The liberating army certainly realise the scale of the problems they still face. In some ways, Kherson city’s residents escaped the worst fate. Ukrainian forces gave up the city largely without a fight in March, and the Russians retreated before Ukrainian forces stormed the city, meaning it avoided the urban combat that devastated cities such as Mariupol or Severodonetsk. Igor Bodanko, a Kherson resident, tells me the Ukrainians had taken particular care to hit only Russian military targets and avoid civilian casualties. Walking around the city, you can see that it is almost untouched.
But outside the city limits, it is a different story entirely — so much so that the country has announced plans to evacuate civilans from certain areas amid fears that the damage to instructure is too extreme for them to survive winter there. On the road to Kherson you drive past dozens of mangled and burned buildings, and Russia has this week been accused of burning bodies of its fallen soldiers at a landfill site on the edge of the city - residents nearby report the terrifying stench of burning flesh. Meanwhile in the town of Posad Povrovsk, which was on the front line for around six months, almost every house is destroyed.
It is also in these towns that the locals have started to tell of the terror of Russian occupation. In Novopetrovsk, which was just behind Russian lines, one mother, Svitlana, recalls the time that Russian soldiers accosted her son and his friends. They had gone to another village to buy supplies. On the way back, Russians stopped them and robbed them of everything they had. At gunpoint they demanded that he lead us to the family house, which they then ransacked looking for money.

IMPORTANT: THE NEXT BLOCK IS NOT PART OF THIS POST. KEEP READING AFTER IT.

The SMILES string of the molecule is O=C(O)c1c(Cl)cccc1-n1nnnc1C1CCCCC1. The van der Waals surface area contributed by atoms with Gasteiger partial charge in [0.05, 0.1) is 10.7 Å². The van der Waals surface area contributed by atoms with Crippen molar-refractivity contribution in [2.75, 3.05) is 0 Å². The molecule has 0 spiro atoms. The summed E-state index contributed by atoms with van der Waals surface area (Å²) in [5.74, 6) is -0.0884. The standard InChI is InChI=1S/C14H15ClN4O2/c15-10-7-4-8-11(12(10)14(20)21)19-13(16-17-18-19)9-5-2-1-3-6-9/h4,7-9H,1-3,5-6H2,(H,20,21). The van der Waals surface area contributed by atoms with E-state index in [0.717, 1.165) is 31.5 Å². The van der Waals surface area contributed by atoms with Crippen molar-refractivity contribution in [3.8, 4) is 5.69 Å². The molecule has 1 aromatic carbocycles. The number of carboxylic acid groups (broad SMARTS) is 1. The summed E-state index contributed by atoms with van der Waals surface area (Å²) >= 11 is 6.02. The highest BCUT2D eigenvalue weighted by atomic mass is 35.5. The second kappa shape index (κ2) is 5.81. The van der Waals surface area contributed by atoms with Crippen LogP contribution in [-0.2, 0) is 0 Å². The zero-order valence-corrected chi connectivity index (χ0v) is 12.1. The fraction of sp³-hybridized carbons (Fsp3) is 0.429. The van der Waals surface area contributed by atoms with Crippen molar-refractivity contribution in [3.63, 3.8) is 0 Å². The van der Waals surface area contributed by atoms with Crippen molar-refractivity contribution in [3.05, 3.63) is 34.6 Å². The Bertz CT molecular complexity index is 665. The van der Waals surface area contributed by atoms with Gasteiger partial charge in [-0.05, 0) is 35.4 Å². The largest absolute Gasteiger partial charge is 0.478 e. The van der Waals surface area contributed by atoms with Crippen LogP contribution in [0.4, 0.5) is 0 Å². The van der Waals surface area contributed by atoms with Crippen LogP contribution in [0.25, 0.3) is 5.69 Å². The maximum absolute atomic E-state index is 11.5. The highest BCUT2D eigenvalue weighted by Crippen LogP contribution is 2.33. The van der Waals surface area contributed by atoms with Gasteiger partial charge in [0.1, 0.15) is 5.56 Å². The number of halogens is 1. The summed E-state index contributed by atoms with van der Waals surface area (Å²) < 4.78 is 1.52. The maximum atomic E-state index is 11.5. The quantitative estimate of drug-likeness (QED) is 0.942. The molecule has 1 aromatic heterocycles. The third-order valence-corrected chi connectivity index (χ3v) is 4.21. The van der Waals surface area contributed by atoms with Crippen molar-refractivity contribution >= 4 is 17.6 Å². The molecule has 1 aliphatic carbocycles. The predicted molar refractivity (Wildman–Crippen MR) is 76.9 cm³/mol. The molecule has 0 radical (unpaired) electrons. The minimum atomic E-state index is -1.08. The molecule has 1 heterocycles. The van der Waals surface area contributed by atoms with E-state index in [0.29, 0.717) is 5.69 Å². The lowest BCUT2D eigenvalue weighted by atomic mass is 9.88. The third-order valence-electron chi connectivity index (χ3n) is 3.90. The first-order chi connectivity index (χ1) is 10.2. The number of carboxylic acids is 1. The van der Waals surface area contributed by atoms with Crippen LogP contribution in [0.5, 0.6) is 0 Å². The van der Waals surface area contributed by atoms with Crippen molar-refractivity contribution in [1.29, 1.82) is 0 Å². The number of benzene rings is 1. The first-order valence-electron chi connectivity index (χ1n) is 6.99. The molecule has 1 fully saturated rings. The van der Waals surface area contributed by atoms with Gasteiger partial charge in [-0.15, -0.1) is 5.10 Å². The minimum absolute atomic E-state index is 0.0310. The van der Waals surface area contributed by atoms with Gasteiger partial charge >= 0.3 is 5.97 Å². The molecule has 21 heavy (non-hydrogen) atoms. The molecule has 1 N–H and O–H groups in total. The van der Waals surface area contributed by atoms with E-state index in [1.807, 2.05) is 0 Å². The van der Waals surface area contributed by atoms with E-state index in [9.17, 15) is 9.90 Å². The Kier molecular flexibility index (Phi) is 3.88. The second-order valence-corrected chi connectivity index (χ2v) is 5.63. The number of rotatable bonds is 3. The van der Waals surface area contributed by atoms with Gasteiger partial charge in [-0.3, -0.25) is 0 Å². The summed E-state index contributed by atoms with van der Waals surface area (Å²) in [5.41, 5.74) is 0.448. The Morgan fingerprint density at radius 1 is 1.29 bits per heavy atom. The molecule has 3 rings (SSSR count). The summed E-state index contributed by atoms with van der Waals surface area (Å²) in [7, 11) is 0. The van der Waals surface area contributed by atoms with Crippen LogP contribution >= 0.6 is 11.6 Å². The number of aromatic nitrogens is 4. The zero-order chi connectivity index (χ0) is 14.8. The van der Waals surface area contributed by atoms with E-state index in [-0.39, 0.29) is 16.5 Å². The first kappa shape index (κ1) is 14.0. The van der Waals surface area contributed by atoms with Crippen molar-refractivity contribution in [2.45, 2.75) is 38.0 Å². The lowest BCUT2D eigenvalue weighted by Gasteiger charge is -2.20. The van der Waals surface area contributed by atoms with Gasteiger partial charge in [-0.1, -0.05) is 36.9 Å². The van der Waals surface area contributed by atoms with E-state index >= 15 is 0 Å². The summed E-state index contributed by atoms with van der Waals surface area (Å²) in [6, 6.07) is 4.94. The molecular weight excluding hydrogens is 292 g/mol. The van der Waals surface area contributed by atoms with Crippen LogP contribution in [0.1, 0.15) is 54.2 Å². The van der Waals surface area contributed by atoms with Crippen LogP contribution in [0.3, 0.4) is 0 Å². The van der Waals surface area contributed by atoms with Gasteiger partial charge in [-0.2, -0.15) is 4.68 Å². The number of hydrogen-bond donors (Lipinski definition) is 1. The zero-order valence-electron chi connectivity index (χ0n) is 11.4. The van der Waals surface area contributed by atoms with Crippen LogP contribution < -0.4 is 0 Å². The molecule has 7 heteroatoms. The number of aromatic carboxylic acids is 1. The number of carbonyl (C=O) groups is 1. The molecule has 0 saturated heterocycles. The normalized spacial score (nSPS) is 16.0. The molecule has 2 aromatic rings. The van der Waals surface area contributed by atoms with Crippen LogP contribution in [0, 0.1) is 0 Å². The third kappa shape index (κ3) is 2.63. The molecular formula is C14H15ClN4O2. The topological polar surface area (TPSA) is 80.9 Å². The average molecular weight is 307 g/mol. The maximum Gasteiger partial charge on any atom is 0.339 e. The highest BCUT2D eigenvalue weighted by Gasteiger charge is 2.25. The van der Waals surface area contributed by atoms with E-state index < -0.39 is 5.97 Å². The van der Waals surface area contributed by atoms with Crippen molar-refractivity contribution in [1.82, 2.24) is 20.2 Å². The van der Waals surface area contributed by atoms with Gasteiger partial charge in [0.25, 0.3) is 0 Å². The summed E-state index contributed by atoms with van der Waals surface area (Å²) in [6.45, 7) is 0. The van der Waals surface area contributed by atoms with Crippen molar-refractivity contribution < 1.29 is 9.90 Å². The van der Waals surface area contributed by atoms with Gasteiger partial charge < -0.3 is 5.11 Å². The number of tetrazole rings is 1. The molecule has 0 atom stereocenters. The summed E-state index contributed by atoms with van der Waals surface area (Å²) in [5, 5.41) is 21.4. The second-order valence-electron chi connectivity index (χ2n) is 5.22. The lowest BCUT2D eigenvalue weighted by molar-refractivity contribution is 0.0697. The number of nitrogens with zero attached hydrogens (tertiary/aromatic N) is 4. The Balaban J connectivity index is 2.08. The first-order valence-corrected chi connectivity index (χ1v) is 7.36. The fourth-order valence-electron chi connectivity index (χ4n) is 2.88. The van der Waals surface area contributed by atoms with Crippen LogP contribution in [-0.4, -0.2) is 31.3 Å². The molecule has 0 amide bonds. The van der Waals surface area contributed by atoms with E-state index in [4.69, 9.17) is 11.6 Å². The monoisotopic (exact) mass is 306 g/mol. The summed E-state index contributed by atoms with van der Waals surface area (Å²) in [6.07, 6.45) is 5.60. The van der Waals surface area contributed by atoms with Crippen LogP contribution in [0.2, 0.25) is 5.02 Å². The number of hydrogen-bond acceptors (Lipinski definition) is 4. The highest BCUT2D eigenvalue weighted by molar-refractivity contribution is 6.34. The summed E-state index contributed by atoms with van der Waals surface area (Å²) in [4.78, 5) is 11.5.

She pauses and with a grimace spits out the words the ringleader had said to her: “If you can’t pay us with money, you’ll pay us with your body.” She said she started to plead with them and then fainted but when she woke up the soldiers were gone and she was physically unharmed.
In Velyka Aleksandrivka, another former occupied town village, another mother, Olga Balan, tells me how Russian soldiers, or “monkeys with Kalashnikovs”, had forced her to give birth in her basement, preventing her from going to a hospital because her husband was a senior police officer. The towns and roads are also littered with mines and unexploded ammunition. Driving down one of them, a tank in front drives over a mine and is blown off the road. Its crew are shaken but survive.
Zelensky told reporters this week that they had uncovered “hundreds of war crimes” in recently liberated territory. Ukrainian investigators are now painstakingly collecting evidence and interviewing victims, in preparation for war crimes tribunals they expect to take place when the conflict is over. Despite the Ukrainian triumph, the citizens of Kherson are not out of danger. The city’s surroundings are still very much a war zone. You can constantly hear incoming and outgoing artillery as Ukrainian and Russian troops trade fire over the river.